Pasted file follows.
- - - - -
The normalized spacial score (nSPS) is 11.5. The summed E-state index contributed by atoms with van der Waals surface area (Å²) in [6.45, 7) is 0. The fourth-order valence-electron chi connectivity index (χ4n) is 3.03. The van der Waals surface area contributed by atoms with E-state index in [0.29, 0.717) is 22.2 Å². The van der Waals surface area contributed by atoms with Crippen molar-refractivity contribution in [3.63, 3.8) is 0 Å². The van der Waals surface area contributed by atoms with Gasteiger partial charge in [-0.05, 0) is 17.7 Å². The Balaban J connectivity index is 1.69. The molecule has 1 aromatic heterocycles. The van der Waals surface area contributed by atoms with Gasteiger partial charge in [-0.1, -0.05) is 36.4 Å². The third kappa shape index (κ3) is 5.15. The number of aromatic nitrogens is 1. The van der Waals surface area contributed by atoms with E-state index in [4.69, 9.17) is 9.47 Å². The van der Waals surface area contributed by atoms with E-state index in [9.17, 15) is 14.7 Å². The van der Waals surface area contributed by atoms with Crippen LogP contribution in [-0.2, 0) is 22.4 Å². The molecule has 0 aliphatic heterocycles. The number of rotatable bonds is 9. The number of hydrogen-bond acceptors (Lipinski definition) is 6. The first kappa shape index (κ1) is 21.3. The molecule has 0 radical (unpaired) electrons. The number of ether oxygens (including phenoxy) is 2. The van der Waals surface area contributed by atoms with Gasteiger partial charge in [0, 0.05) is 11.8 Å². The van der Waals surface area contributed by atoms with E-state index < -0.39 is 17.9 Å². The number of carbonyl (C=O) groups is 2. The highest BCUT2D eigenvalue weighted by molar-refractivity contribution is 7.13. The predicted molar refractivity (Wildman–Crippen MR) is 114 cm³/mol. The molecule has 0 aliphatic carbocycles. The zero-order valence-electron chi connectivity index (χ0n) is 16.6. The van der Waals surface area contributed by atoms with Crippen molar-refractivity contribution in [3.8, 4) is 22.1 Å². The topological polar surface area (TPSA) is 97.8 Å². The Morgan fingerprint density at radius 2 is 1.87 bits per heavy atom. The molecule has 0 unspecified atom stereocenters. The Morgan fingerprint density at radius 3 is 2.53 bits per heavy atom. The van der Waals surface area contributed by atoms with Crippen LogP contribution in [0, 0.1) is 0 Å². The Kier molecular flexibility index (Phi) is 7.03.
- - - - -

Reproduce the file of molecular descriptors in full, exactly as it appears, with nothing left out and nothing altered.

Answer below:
The normalized spacial score (nSPS) is 11.5. The summed E-state index contributed by atoms with van der Waals surface area (Å²) in [6.45, 7) is 0. The fourth-order valence-electron chi connectivity index (χ4n) is 3.03. The van der Waals surface area contributed by atoms with E-state index in [0.29, 0.717) is 22.2 Å². The van der Waals surface area contributed by atoms with Crippen molar-refractivity contribution in [3.63, 3.8) is 0 Å². The van der Waals surface area contributed by atoms with Gasteiger partial charge in [-0.05, 0) is 17.7 Å². The Balaban J connectivity index is 1.69. The molecule has 1 aromatic heterocycles. The van der Waals surface area contributed by atoms with Gasteiger partial charge in [-0.1, -0.05) is 36.4 Å². The third kappa shape index (κ3) is 5.15. The number of aromatic nitrogens is 1. The van der Waals surface area contributed by atoms with E-state index in [4.69, 9.17) is 9.47 Å². The van der Waals surface area contributed by atoms with E-state index in [9.17, 15) is 14.7 Å². The van der Waals surface area contributed by atoms with Crippen LogP contribution in [-0.2, 0) is 22.4 Å². The molecule has 0 aliphatic heterocycles. The number of rotatable bonds is 9. The number of hydrogen-bond acceptors (Lipinski definition) is 6. The first kappa shape index (κ1) is 21.3. The molecule has 0 radical (unpaired) electrons. The number of ether oxygens (including phenoxy) is 2. The van der Waals surface area contributed by atoms with Gasteiger partial charge in [0, 0.05) is 11.8 Å². The van der Waals surface area contributed by atoms with E-state index < -0.39 is 17.9 Å². The number of carbonyl (C=O) groups is 2. The highest BCUT2D eigenvalue weighted by molar-refractivity contribution is 7.13. The predicted molar refractivity (Wildman–Crippen MR) is 114 cm³/mol. The molecule has 0 aliphatic carbocycles. The zero-order valence-electron chi connectivity index (χ0n) is 16.6. The van der Waals surface area contributed by atoms with Crippen molar-refractivity contribution in [3.8, 4) is 22.1 Å². The topological polar surface area (TPSA) is 97.8 Å². The Morgan fingerprint density at radius 2 is 1.87 bits per heavy atom. The molecule has 0 unspecified atom stereocenters. The Morgan fingerprint density at radius 3 is 2.53 bits per heavy atom. The van der Waals surface area contributed by atoms with Crippen LogP contribution in [0, 0.1) is 0 Å². The Kier molecular flexibility index (Phi) is 7.03.